Aircraft tail numbers show an aircraft's home country and registration designation. The first letter of the tail number shows the aircraft's country of registration, while the subsequent numbers or letters are the aircraft's individual designation used by air traffic controllers and others when identifying it.
Each country that registers aircraft has its own unique internationally recognized designation. For example, the United States uses "N," the United Kingdom uses "G," and all aircraft registered in Ireland have tail numbers beginning with "EI." After this initial letter is a dash, followed by the aircraft's individual registration designation. Most aircraft in the United States use both numbers and letters, while some nations use one or the other.
Aircraft owners can choose their own aircraft designation, provided the number is not already taken and that it complies with national regulations. For instance, the Nike Corporation registers its aircraft in the United States using the "N1KE" designation.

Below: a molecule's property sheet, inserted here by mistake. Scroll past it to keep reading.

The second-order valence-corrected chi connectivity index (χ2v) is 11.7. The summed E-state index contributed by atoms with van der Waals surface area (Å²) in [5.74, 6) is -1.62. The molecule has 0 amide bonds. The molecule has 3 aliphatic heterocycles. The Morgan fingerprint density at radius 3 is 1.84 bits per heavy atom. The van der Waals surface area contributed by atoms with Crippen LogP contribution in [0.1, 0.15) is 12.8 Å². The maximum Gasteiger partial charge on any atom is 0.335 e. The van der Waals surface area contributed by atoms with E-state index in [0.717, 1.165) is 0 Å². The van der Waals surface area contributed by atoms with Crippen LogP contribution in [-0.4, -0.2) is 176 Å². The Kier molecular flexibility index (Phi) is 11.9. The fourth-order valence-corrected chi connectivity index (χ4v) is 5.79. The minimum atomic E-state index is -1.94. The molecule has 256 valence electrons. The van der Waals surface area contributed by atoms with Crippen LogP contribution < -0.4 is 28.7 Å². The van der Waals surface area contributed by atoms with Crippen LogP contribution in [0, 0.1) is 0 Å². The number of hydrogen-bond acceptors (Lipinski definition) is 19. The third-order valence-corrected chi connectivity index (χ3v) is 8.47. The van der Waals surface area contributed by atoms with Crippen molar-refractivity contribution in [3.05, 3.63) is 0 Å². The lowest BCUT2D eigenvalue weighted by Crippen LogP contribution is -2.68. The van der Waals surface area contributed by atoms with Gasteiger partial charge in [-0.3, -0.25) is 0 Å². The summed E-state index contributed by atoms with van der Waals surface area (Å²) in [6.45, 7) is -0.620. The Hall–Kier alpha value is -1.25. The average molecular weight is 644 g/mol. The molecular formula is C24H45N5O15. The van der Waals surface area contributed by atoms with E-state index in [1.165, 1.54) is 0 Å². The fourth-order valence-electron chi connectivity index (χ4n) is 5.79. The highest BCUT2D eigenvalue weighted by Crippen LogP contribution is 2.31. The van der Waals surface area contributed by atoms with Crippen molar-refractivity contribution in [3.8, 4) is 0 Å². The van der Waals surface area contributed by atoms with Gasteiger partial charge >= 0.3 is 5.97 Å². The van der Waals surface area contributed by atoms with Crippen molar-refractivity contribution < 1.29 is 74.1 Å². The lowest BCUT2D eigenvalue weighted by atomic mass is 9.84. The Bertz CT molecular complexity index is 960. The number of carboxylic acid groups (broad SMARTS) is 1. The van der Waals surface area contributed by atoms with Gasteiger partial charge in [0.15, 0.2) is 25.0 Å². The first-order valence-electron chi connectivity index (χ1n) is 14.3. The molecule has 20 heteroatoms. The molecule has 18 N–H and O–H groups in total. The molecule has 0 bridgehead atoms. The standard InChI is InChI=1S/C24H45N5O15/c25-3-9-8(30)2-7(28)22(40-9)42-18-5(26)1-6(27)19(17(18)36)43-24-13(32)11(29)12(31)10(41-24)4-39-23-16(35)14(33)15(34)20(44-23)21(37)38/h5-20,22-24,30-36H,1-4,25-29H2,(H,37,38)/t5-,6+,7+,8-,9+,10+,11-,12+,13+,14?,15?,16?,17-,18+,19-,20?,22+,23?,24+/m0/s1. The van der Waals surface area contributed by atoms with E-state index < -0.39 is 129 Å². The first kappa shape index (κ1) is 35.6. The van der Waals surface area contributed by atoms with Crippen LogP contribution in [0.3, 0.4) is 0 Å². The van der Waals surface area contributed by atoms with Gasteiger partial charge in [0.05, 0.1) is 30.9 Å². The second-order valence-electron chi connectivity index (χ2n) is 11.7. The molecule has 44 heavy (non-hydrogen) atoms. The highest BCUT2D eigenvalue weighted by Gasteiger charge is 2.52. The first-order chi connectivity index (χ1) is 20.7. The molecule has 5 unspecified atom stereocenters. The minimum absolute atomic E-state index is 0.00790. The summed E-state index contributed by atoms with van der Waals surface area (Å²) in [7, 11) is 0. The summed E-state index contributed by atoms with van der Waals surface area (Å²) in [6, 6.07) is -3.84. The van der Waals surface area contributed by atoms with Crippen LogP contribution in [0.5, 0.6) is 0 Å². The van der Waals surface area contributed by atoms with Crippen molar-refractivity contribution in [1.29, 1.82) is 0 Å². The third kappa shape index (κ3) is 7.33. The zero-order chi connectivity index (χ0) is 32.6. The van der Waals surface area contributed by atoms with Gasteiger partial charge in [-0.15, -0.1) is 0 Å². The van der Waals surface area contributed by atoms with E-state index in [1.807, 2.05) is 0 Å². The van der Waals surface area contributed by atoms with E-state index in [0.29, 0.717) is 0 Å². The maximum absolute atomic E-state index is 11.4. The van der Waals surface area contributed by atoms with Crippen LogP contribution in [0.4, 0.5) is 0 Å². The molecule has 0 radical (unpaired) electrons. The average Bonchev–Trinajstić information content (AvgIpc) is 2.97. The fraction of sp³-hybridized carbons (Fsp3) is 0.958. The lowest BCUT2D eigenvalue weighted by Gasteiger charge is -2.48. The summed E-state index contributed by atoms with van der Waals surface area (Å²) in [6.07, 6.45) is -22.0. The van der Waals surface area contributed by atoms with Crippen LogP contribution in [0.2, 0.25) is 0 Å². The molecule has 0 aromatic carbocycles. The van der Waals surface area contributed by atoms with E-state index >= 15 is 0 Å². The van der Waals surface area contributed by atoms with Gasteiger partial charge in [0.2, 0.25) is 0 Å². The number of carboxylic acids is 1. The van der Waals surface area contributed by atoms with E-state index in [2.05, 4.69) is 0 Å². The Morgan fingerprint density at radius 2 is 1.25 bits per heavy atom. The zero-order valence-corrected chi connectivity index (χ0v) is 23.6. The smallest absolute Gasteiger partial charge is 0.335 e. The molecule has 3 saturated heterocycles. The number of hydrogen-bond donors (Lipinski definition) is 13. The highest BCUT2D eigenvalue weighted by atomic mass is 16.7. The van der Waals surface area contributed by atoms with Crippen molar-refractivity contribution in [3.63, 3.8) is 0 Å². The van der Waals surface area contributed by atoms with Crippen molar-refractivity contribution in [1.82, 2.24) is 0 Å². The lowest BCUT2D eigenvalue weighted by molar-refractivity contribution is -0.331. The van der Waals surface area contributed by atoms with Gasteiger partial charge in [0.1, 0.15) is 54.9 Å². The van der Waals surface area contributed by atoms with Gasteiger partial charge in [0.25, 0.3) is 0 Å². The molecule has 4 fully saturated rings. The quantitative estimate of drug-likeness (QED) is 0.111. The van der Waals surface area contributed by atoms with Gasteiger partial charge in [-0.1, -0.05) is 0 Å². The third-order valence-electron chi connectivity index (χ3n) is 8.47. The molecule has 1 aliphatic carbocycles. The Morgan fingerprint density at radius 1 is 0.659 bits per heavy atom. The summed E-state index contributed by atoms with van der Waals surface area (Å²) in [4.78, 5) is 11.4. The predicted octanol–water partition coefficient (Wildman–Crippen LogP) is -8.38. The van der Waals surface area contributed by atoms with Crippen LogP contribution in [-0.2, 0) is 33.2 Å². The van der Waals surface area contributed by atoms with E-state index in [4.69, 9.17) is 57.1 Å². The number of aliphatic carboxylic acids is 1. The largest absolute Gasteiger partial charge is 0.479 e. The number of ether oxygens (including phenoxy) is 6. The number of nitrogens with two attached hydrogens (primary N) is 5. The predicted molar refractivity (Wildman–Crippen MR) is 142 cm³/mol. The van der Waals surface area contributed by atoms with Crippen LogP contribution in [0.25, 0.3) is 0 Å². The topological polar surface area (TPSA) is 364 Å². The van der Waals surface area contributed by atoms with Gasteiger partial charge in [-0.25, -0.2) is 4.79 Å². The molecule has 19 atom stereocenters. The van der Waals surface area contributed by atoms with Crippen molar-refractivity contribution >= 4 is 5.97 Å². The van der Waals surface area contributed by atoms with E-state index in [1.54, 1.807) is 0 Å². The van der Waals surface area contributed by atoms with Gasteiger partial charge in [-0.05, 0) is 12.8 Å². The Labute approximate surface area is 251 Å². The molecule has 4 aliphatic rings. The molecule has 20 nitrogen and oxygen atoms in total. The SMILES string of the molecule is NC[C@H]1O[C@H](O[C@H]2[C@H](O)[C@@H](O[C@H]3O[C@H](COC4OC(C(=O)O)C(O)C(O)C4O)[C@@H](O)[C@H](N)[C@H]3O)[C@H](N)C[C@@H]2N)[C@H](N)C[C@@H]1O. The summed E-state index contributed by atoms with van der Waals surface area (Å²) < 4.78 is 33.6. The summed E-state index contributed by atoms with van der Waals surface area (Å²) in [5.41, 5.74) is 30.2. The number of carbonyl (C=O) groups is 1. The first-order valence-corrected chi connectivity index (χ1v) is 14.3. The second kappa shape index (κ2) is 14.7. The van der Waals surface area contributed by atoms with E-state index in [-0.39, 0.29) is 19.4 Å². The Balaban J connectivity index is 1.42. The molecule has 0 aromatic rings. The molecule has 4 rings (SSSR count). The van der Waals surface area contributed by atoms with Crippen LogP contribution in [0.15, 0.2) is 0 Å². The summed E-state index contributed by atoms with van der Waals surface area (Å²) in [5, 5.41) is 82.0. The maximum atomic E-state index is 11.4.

Older U.S. aircraft had an additional letter after the "N" that described the aircraft's function. Commercial and private aircraft carried a "C" marking, while those for state use had an "S" on their tail numbers. These function letters were discontinued in 1948.
U.S. military aircraft only use numbers to show the aircraft's serial number and model type. Different military branches use additional numbers and letters to show the aircraft's base of operations, squadron or other information.